When journalist, feminist, and social activist Gloria Steinem was 45 (33 years ago), she wrote about her surprise discovery that women grow more radical with age. She reported this discovery after more than two decades speaking to campus groups, consciousness-raising groups, groups of many many ilks and ills. She had data.
This was 1979. At that time, she was pondering critics’ claim that radical feminism must be dead since it wasn’t prevalent on 1979 college campuses, where anybody with half a brain knew were the only places women could get away with this stuff.
Deploying her succinct logic, she determined that experience sparks women to confront injustice and college women simply hadn’t enough flint on steel to ignite, not yet. What they had was the chance to earn a college degree and, bless them, many did.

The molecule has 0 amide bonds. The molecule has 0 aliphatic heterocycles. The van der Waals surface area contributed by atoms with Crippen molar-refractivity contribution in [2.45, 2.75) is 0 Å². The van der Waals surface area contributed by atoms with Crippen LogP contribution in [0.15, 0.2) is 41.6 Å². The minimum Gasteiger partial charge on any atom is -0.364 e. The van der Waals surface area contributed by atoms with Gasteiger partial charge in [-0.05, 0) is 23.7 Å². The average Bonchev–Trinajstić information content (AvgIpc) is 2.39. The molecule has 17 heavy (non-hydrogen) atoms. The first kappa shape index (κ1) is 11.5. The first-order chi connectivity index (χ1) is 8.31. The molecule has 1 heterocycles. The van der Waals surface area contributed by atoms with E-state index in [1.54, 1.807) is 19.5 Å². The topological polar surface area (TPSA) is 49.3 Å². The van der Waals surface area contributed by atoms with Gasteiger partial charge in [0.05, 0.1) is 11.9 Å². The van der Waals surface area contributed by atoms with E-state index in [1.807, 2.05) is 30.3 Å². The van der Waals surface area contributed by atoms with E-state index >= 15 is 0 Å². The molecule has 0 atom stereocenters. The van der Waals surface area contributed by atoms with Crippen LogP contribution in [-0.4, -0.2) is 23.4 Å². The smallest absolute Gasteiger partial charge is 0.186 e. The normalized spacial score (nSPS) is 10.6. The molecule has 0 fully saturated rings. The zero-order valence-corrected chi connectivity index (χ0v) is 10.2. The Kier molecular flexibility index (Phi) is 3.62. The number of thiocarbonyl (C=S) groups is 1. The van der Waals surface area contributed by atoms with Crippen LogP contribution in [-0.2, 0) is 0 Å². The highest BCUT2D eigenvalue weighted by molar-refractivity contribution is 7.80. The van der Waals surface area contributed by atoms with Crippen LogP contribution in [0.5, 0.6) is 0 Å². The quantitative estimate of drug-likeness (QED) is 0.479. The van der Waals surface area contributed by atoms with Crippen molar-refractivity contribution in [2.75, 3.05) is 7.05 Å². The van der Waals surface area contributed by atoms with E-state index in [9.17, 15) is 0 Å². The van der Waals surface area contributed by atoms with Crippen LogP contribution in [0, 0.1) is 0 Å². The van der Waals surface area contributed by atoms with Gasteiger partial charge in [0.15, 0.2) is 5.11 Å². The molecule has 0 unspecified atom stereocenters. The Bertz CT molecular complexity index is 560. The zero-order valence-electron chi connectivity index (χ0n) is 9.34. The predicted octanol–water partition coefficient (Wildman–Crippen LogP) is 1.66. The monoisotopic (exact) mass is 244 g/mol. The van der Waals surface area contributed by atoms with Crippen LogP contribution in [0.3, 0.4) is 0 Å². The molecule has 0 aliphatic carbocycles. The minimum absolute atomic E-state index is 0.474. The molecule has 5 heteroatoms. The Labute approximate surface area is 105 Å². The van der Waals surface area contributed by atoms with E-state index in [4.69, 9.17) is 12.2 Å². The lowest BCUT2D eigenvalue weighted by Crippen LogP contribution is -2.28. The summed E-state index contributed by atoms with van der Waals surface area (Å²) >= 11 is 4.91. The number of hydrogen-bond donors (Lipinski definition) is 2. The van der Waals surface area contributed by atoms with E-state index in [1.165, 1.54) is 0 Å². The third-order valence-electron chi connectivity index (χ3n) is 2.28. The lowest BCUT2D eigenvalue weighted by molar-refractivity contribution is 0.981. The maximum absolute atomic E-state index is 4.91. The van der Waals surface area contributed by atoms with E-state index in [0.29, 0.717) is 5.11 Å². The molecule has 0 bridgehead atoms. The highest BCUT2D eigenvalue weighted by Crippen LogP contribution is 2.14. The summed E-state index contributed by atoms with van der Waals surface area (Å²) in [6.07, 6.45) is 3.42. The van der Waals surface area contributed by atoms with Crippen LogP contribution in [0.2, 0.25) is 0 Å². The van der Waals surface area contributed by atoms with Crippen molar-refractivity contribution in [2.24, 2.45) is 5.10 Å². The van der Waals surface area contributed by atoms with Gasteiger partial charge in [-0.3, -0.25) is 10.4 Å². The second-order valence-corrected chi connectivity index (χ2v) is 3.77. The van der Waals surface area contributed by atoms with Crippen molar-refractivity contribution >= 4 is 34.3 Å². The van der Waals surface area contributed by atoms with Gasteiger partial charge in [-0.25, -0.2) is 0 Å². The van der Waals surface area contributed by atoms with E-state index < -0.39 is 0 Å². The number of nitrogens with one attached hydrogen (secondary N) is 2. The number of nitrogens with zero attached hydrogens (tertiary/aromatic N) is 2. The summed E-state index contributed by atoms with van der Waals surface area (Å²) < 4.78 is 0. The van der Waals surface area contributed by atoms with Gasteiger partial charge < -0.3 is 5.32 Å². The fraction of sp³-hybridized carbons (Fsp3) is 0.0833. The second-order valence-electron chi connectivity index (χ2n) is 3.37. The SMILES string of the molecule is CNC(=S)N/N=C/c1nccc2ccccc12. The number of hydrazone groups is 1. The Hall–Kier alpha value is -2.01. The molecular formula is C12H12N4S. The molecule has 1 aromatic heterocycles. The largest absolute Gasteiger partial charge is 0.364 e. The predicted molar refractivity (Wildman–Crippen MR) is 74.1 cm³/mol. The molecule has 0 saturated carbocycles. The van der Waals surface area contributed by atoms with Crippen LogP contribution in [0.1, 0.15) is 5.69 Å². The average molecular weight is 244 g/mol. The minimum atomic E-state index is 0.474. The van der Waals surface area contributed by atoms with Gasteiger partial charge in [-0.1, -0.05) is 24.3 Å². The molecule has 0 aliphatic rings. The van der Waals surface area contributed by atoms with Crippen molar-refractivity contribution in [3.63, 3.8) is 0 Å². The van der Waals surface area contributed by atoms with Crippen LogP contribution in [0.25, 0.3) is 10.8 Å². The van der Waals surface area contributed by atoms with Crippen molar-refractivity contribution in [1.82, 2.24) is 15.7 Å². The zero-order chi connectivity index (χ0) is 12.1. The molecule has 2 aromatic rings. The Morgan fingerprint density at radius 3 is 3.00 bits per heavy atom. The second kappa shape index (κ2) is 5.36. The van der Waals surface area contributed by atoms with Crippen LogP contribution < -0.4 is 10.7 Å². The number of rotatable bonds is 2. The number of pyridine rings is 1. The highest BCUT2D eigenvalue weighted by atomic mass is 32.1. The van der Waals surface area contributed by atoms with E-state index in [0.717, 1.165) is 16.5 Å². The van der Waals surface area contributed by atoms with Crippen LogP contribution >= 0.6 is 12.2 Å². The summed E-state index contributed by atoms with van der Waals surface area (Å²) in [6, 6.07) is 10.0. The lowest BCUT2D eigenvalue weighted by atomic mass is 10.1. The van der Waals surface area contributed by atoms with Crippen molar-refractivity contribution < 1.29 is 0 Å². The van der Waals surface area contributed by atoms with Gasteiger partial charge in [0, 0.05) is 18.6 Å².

Gloria is almost 20 years older than I am and I am almost 10 years older that the women in college in 1979. What strikes me from my middle-aged, middle ground, is that radical is a moment, a discovery, an affirmation.
I don’t think of Gloria Steinem as older. I don’t think of women our son’s age as younger. I don’t think of my contemporaries as any age in particular. But, radical? God, yes.